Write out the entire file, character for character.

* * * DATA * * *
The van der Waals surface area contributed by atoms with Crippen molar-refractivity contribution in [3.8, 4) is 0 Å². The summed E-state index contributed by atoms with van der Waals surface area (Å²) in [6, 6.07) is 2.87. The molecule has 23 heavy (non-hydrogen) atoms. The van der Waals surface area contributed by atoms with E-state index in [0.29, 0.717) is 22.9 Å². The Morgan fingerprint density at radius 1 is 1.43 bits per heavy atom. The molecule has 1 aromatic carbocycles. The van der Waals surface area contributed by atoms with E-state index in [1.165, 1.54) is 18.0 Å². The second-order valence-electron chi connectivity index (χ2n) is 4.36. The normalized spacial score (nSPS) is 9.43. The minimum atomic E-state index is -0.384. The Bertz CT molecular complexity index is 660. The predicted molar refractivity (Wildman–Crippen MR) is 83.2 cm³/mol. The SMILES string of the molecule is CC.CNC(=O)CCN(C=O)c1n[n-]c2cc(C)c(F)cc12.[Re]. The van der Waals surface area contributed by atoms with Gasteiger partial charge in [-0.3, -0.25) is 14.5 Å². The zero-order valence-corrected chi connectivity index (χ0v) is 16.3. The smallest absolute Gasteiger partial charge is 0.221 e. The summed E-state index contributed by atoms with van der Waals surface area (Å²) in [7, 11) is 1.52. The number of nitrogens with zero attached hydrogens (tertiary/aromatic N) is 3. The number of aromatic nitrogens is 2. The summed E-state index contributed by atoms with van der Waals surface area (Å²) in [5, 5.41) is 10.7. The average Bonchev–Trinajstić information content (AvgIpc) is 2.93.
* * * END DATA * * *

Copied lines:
The van der Waals surface area contributed by atoms with Crippen molar-refractivity contribution in [3.8, 4) is 0 Å². The summed E-state index contributed by atoms with van der Waals surface area (Å²) in [6, 6.07) is 2.87. The molecule has 23 heavy (non-hydrogen) atoms. The van der Waals surface area contributed by atoms with E-state index in [0.29, 0.717) is 22.9 Å². The Morgan fingerprint density at radius 1 is 1.43 bits per heavy atom. The molecule has 1 aromatic carbocycles. The van der Waals surface area contributed by atoms with E-state index in [1.165, 1.54) is 18.0 Å². The second-order valence-electron chi connectivity index (χ2n) is 4.36. The normalized spacial score (nSPS) is 9.43. The minimum atomic E-state index is -0.384. The Bertz CT molecular complexity index is 660. The predicted molar refractivity (Wildman–Crippen MR) is 83.2 cm³/mol. The SMILES string of the molecule is CC.CNC(=O)CCN(C=O)c1n[n-]c2cc(C)c(F)cc12.[Re]. The van der Waals surface area contributed by atoms with Gasteiger partial charge in [-0.3, -0.25) is 14.5 Å². The zero-order valence-corrected chi connectivity index (χ0v) is 16.3. The smallest absolute Gasteiger partial charge is 0.221 e. The summed E-state index contributed by atoms with van der Waals surface area (Å²) in [7, 11) is 1.52. The number of nitrogens with zero attached hydrogens (tertiary/aromatic N) is 3. The number of aromatic nitrogens is 2. The summed E-state index contributed by atoms with van der Waals surface area (Å²) in [5, 5.41) is 10.7. The average Bonchev–Trinajstić information content (AvgIpc) is 2.93.